Change Germany and you change Europe. Change Europe and the anti-sharing forces can no longer force their will on the world.
Rick Falkvinge explains:
“If the German Piratenpartei manages to get 10-15% in the national elections, comes out on top in the coalition game, and becomes a supporting part of the next German administration in return for the administration absorbing its policies, then the game is over, and we won. That development would set off a chain of events:
* With Germany’s administration having taken the pirate viewpoint, no more backroom deals for repressive net legislation would include Germany. With Germany being the politically heaviest country in Europe, that means that such backroom deals could no longer happen between other European countries and include a large enough political majority.
* Germany would soundly block any repressive legislation in the European Council, which, together with Poland and other pro-net heavyweights, would make them impossible even if pushed by others.
* To the contrary, deals would be made with Germany and the former eastern-Europe states that ensured freedom of speech and expression on the net, without politicians caring if the copyright industry needs to adapt or die as a result.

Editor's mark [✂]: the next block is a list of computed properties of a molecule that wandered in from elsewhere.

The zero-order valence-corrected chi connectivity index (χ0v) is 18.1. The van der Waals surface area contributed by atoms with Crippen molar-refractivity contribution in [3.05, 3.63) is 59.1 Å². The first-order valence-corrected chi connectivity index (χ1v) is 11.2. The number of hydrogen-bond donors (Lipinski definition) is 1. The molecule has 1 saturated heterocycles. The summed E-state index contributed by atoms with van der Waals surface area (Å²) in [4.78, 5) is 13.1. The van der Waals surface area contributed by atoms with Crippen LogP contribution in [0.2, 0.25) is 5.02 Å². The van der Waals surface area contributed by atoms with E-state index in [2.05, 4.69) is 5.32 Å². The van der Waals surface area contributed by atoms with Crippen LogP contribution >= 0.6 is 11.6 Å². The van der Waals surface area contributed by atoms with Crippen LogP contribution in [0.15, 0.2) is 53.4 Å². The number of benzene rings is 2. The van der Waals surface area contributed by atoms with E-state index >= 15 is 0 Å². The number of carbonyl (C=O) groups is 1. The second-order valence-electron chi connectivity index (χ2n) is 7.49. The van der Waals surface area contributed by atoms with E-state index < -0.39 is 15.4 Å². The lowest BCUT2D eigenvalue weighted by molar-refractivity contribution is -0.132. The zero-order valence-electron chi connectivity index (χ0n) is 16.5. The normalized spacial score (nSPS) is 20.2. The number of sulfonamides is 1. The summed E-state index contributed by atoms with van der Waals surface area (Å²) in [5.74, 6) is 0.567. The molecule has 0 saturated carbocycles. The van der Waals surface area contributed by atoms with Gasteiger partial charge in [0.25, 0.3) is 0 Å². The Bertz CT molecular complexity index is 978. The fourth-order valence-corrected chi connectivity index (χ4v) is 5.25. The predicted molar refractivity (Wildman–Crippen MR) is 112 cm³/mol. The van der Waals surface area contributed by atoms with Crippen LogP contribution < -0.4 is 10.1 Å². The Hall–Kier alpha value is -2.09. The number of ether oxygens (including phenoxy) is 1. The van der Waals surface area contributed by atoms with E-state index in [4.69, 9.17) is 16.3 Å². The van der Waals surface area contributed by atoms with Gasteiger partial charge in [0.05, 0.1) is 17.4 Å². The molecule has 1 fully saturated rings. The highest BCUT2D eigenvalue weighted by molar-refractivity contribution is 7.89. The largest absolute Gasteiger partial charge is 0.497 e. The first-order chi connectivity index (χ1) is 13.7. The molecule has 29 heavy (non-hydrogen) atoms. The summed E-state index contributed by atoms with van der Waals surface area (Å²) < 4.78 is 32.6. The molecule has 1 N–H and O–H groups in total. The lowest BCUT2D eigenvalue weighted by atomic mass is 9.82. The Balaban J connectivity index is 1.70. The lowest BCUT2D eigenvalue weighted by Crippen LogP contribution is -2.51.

* Several smaller countries (but initially not France or the UK) would adapt quickly to new circumstances, ignoring pressure from the US once Europe decides to lead its own path into the future. Politicians would do this partly out of fear of losing votes to the local Pirate Party. This further strengthens the momentum for the pirate viewpoint.
* Having soundly tipped towards net freedom, Europe will reject any attempts at net control, and thus, the rest of the democratic world has no choice but to follow suit. Monopolies are meaningless if not respected universally, and if Europe rejects monopolies on ideas, knowledge, and culture, then the rest of the world will follow within one or two decades at the most.
Of course, it is possible that Germany’s Piratenpartei takes 10-15% but still ends up in the German political opposition. If so, things will still progress, but at a slower pace, and in four more years, we will probably see our five per cents in multiple more parliaments, delaying the plan’s progression by a mere couple of years. There are Pirate Parties pretty much everywhere now, including outside of Europe, which is crucial for long-term sustainability of the plan (as well as short-term pressure for change).
We are winning. We are changing the global rules of the game. Together, we’re hacking the system to upgrade it for a new generation.”